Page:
I forgot when writing of my resolutions last week, resolutions for the irresolute, to say that there were two things I especially wanted to do in the new year, first to be able to print out what I’d written on the laptop computer Mary recently gave me, and second, to avail myself of the latitude this might confer, enabled as I would then be to write of nothing in particular from wherever I found myself, whether scaling El Capitan without a rope, sipping absinthe in Montmartre, or twisting the night away in Moscow.
Bobby Vacca, who ought to know, said after the East Hampton High School boys basketball team’s extraordinary fourth-quarter resurgence here against Shoreham-Wading River on Jan. 10 that “the greatest comeback in high school basketball in Suffolk County that I’ve ever seen” had led to the remarkable 57-56 win.
This writer, who has seen numberless boys basketball games in Suffolk over the past 30 years, wasn’t about to argue.
There was much to write home about when it came to East Hampton swimmers this past week.
The varsity boys team just missed out on winning two meets. “Five more yards and Thomas [Brierley] would have won the 400-yard freestyle relay for us,” Jeff Thompson, the varsity coach, said after the Jan. 10 meet here with Harborfields.
“The brain, then, is a terrible thing. . . ?” this writer said after Dr. Paul Weinhold, a sports psychologist, sat down during a recent visit to The Star.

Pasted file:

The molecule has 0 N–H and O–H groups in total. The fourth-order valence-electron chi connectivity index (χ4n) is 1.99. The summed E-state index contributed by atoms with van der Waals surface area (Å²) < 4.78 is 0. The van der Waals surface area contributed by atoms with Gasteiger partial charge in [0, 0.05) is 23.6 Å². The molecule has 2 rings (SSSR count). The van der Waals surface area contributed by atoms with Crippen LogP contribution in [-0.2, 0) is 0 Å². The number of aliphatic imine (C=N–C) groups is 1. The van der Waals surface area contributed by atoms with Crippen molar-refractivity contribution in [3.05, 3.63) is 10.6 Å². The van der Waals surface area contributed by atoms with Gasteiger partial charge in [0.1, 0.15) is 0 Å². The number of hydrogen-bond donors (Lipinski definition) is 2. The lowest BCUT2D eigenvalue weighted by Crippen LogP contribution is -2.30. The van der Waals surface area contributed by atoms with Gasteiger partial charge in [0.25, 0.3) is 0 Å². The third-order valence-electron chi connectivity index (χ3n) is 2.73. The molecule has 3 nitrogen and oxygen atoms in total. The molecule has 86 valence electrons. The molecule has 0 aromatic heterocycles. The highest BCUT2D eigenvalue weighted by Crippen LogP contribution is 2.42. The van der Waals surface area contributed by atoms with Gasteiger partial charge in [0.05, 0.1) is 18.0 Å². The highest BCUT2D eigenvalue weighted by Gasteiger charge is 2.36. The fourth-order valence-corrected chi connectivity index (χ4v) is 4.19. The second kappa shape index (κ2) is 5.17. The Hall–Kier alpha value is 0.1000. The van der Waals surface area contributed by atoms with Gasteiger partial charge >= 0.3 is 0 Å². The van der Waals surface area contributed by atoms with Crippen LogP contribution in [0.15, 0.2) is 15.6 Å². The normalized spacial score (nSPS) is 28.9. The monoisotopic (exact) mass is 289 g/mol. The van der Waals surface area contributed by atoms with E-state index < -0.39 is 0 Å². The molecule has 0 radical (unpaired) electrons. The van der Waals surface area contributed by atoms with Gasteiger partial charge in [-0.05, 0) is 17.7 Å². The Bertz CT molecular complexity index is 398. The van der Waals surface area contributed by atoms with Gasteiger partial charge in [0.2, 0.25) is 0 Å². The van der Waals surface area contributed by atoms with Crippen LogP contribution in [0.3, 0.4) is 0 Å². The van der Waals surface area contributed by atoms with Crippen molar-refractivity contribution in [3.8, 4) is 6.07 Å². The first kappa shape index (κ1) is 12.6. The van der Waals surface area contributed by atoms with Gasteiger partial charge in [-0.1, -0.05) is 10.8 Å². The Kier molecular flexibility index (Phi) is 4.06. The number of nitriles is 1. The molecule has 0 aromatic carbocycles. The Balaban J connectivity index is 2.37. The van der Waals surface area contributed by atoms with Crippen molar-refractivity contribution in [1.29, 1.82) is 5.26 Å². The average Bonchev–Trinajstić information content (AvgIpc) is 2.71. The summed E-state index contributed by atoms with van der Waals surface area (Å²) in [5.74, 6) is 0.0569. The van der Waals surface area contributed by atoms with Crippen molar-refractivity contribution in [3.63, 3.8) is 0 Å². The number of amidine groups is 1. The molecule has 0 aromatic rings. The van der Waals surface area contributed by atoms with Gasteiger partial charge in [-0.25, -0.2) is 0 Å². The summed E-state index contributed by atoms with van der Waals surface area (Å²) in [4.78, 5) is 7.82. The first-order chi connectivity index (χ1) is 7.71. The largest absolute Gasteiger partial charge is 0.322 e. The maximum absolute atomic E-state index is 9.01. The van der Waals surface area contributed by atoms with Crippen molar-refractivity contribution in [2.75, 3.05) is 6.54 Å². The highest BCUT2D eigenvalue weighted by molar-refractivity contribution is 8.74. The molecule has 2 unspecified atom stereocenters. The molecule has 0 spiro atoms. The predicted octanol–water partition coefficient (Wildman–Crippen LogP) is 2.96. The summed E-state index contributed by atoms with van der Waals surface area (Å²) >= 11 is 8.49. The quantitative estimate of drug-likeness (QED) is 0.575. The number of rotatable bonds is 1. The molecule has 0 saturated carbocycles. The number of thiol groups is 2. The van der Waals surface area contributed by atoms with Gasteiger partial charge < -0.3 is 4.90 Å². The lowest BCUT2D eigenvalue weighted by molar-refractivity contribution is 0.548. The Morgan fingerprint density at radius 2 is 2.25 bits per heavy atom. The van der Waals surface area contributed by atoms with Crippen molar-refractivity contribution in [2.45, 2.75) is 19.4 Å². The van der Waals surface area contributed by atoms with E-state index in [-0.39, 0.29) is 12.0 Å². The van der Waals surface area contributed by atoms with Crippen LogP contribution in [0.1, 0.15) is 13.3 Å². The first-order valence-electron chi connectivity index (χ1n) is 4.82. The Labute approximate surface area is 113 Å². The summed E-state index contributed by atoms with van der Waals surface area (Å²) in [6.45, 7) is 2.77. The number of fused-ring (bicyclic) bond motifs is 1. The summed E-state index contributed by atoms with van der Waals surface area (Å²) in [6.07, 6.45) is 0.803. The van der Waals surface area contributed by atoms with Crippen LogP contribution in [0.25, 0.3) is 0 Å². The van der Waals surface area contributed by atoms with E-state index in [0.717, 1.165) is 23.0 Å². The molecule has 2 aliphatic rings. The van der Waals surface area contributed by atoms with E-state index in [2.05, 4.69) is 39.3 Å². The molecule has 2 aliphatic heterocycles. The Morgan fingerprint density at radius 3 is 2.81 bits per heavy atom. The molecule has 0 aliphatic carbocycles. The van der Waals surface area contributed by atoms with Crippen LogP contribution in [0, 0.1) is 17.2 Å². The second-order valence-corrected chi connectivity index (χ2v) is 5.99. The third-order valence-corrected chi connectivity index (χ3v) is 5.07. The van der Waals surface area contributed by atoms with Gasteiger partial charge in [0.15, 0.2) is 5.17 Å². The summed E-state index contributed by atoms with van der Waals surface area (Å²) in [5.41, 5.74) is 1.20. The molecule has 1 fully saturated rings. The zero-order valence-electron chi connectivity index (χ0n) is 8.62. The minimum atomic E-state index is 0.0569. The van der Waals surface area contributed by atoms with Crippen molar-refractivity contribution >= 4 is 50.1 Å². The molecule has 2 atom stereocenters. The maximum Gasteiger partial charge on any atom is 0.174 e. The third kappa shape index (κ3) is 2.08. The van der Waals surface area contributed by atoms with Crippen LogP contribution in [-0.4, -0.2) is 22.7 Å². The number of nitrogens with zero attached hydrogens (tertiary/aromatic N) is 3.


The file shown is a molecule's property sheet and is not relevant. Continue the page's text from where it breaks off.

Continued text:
“A terrible and a wonderful thing,” he said. “The mind plays an incredible role as to how you’re going to perform. There’s no level of athlete who’s exempt, whether you’re a professional or a weekend warrior.”
“We got killed on the boards,” Bill McKee, who coaches East Hampton High School’s boys basketball team, said during Biddy hoop practice at the John M. Marshall Elementary School Saturday morning.
McKee was referring to the previous night’s lopsided 70-49 loss at Amityville.
Howard Wood, who coaches East Hampton’s girls team, said the same thing Monday morning after a two-hour practice session during which he emphasized the importance of “boxing out.”
While having been wrestled to the mat by its tough league opponents thus far this season, East Hampton High’s wrestling team can nevertheless point to some outstanding individual performances by Lucas Escobar, Sawyer Bushman, Mike Peralta, James Budd, and Jacob Hands, among others.
Tomorrow, Tom Cohill, the aquatics director of the Y.M.C.A. East Hampton RECenter, is to take 16 members of the Y’s youth swim team, the Hurricanes, to a meet at the University of Maryland that is expected to attract Y teams from Massachusetts to South Carolina.
Because it is an Olympic year, with Olympic trial hopefuls among the older teenagers, the Winterfest invitational, as it is known, will be, said Cohill, and one of his assistants, Craig Brierley, “a fast meet.”
It being the New Year, I suppose I should make some resolutions — resolutions for the irresolute. My first one is not to write, at least for the moment, about politics or the state of the economy, dreary subjects that have nothing much to do with the hope that should attend a new beginning.
Instead, I will write about my imminent colonoscopy, and how everyone’s been ingesting flavorsome food here at the office as, drearily, I sip from a bottle of Gatorade whose contents look very much like Prestone.
There were precious few bright spots during this fall’s football season, though the East Hampton High School Dance Company’s version of the can-can at the homecoming game certainly was one of them.
Overseen by three coaches, Lea Bryant, Anita Finder, and Tracee Van Brunt, the high school company numbers about 30 and the middle school company, where Van Brunt and Andrea Hernandez are the instructors, more than 40.